There is no shortage of Disney and Disney-themed games for people to try out. The law of averages should tell you that some will be good, and some won’t. It’s a lot to sift through so hopefully, this review will help you decide on at least one of those.
Disney Princess See the Story from Funko Games is the latest addition to this Disney menagerie. It plays two to four players ages four and up.
See the Story is a game of matching picture clues to a particular Disney princess. Finding these matches fast lets players add one of the Story clues to their player board, which has pictures of twelve different princesses. Players take those acquired Story clues and cover up the matching princess on their board, trying to connect four in a row. The first player to do this, wins.
On a player’s turn, the well containing all the Story clues will be replenished from the previous turn. Then, all players will be trying to find two clues that match a Disney princess, such as Flounder or Moana’s canoe. The fastest player tosses their player coin into the well and makes their guess. If they’re right, they take one of these two Story clues and add them to their player board. If they’re wrong, other players starting from the left choose one Story clue and add it to their board. On a player’s turn, if there’s a match already present, they can choose to not refill the well and make a guess.
Sometimes there isn’t a match and, in this case, the player who replenished the well gets to choose one Story clue and add it to their board. Occasionally, the well will be replenished with an enchanted coin. When this happens and a player adds a clue to their board, they may also add this coin to their board to cover up any princess. The game allows for a gentler style of play, doing away with the race to be the first to guess. Instead, whoever refills the well gets to make a guess. Incorrect guesses allow two clues to be removed from the well to be replaced on the next turn with other clues and doesn’t give the other players coins for those mistakes.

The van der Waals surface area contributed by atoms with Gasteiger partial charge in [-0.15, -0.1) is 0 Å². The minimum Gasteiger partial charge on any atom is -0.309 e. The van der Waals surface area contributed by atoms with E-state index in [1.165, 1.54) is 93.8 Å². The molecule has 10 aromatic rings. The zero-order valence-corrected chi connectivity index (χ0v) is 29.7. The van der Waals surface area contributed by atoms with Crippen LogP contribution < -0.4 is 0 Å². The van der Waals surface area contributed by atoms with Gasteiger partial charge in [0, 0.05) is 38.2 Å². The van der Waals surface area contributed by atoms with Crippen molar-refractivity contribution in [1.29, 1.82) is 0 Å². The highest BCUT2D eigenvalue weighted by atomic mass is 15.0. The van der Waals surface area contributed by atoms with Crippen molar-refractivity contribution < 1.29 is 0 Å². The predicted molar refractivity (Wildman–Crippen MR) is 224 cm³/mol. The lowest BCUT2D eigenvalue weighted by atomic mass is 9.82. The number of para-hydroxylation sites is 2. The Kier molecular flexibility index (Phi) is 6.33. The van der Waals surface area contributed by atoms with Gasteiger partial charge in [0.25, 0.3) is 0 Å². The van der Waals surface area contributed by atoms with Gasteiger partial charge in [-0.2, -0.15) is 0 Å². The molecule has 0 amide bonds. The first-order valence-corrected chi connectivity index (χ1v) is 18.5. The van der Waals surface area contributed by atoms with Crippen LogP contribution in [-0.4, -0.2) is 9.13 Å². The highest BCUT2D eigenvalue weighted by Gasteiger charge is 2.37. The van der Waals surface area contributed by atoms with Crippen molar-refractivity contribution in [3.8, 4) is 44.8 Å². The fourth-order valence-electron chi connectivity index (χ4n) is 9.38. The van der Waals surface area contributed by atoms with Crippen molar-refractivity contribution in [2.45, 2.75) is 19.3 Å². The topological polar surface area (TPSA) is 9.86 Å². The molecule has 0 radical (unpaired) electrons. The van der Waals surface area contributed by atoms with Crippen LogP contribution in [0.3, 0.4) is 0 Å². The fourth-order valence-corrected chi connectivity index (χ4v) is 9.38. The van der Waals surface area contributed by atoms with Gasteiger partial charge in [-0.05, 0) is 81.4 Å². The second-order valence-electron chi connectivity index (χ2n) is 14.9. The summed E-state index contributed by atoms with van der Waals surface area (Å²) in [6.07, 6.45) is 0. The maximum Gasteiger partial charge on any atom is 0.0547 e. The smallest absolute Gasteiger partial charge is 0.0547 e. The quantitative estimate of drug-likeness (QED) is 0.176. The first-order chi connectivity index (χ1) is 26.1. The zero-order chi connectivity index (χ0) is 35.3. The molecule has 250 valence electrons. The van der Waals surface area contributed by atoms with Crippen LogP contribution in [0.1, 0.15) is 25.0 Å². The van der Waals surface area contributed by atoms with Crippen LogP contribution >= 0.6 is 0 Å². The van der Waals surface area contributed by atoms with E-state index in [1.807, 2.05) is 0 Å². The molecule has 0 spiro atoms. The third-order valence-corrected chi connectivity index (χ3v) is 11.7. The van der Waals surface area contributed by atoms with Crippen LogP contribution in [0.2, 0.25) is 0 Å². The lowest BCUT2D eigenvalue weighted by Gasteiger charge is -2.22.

I had a chance to play this with my six-year-old daughter. For some background, she’s seen most of the twelve movies these Disney princesses are in, save for maybe Pocahontas. My daughter recognized many of the Story clues, telling me some of their contexts in the movies, some of which I admittedly didn’t know myself. We opted to play the gentler mode because I don’t want an anxious kid, even though she’s my most competitive one. I think some older kids or if you were playing with three or four might enjoy the normal, quick reflexed mode, just to keep interest. I say this because making a successful match is truly the only interesting and exciting aspect to See the Story.
But we made our way through the game. There were a few times she couldn’t identify a match when there was one, because some clues are not obvious like familiar characters. The game includes a reference of what clues belong to which princesses, which is helpful. But unfortunately, this then forces players to have to memorize some of these pictured clues and their association, knowledge I don’t think will carry over between games for kids under seven.
I suppose if you wanted to leave this reference out, especially for younger kids, that might not be a bad house rule to make. This also showed that kids who have a deeper Disney knowledge will have an edge. Coupling that with quicker reflexes could make for an unenjoyable game if the group makeup is not on somewhat equal ground. An uninteresting game for a child means their attention will drift elsewhere.
There are a couple of things I found annoying with the game. During the unboxing, I discovered that I had to put plastic rings around all the token pieces. The pieces didn’t always go in flush and aside from giving them a softer edge, I don’t know that the rings were necessary. They might have even contributed to my second annoyance, the mechanical well and bucket. We found that, on a number of occasions, our tokens in the bucket would either get stuck and not drop out, get stuck while passing over a spot in the well, or would randomly let a token through on spots that already had a token in the well. The bucket is trying to add to the aesthetic and table presence, but if it doesn’t consistently work, it takes away from the enjoyment. I think drawing from a bag would’ve been a better option.
As I mentioned earlier, successfully matching is the most exciting aspect to See the Story. The Disney princesses are how they will get you to buy the game. But whether this combination paired with being Speed and Connect Four will be enough to keep your family interested is something you’ll have to consider. I certainly appreciated that there are different ways to modify the game based on desired play style or age group. I do think the normal rules for playing would be more interesting for older kids. But for me, I just didn’t see a lot of fun in this game. We successfully played it and it was fine. I just don’t think my daughter or anyone else in the house is going to ask to play it again. There are other Disney games that I’m sure would be more fun and worth your time and money.
Final Score: 2.5 Stars – A one-time use Disney money grab that you’ll probably find in Goodwill stores soon
• Mechanical issues with the bucket distributing coins properly
• Some clues are obscure, even for adults
• Requires Disney movie knowledge upfront
• Not interesting enough to warrant playing more than once